Figure 2 lists the practices studied in the literature with those used by companies to innovate in their BM. The data analysis shows that six of the nine BMI practices found in literature are used by the investigated companies. The innovation practices in costs structure, metrics and income model were not evidenced in the study. It is observed that new dimensions of innovation practices in BMI are not presented in the cases studied.
7. Difficulties of the companies to business model innovation
The group of most common difficulties, mentioned by four of the five interviewees, was the factors related to the cost. This is one of the five groups covered by the Oslo Manual (EUROSTAT, 2005) that involve risks, costs, investments and financing. Interviewee 2 considers that the investment is a difficulty as it does not only represent the allocation of financial resources but also of people and time. Similarly, Interviewee 3 comments that resources are a constraint, as they require a financial investment capacity, risk assessment, implementation time and people to manage innovation.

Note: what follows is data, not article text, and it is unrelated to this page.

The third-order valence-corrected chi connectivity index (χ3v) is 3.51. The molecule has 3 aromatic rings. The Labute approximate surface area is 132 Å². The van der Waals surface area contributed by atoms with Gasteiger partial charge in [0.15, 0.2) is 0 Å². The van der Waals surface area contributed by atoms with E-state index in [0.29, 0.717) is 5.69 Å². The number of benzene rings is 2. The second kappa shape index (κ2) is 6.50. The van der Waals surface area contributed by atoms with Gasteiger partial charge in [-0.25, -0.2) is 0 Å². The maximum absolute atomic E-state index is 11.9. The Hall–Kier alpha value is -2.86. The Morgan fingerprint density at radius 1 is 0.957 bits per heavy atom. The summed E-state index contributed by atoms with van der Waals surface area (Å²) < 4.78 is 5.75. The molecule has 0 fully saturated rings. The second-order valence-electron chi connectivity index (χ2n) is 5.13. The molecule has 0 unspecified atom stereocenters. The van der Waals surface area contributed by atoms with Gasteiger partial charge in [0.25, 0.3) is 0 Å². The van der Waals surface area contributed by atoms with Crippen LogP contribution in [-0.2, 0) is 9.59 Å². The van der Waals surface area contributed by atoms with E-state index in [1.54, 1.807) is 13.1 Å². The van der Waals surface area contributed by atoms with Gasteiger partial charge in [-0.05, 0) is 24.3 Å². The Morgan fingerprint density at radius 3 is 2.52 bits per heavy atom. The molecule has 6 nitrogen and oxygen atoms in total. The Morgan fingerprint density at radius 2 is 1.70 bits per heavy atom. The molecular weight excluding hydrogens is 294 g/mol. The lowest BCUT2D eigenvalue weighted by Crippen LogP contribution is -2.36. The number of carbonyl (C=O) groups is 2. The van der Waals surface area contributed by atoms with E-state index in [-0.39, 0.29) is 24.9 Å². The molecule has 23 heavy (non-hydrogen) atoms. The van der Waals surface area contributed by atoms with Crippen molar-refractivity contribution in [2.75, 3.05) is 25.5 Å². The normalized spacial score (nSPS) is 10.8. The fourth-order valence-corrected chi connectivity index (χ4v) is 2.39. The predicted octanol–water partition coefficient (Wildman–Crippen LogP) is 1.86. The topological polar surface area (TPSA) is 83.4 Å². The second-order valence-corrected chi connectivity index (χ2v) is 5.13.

The second group of most common difficulties, as mentioned by three of the five interviewees, is the institutional factors. Interview 1 states that the laws represent a large difficulty to innovate in Brazil because they are very complicated and time-consuming compared to other countries, with excess of changes in regulations. Interviewee 2 states that some laws to encourage innovation have advanced, but they are still very bureaucratic, with very complicated processes, which inhibit some companies to use the resources. Similarly, Interviewee 5 comments that the environment for the innovative process in Brazil is very unfriendly and considers that the risks of the initiatives become too high due to the uncertainty degree caused by excessive changes in regulations.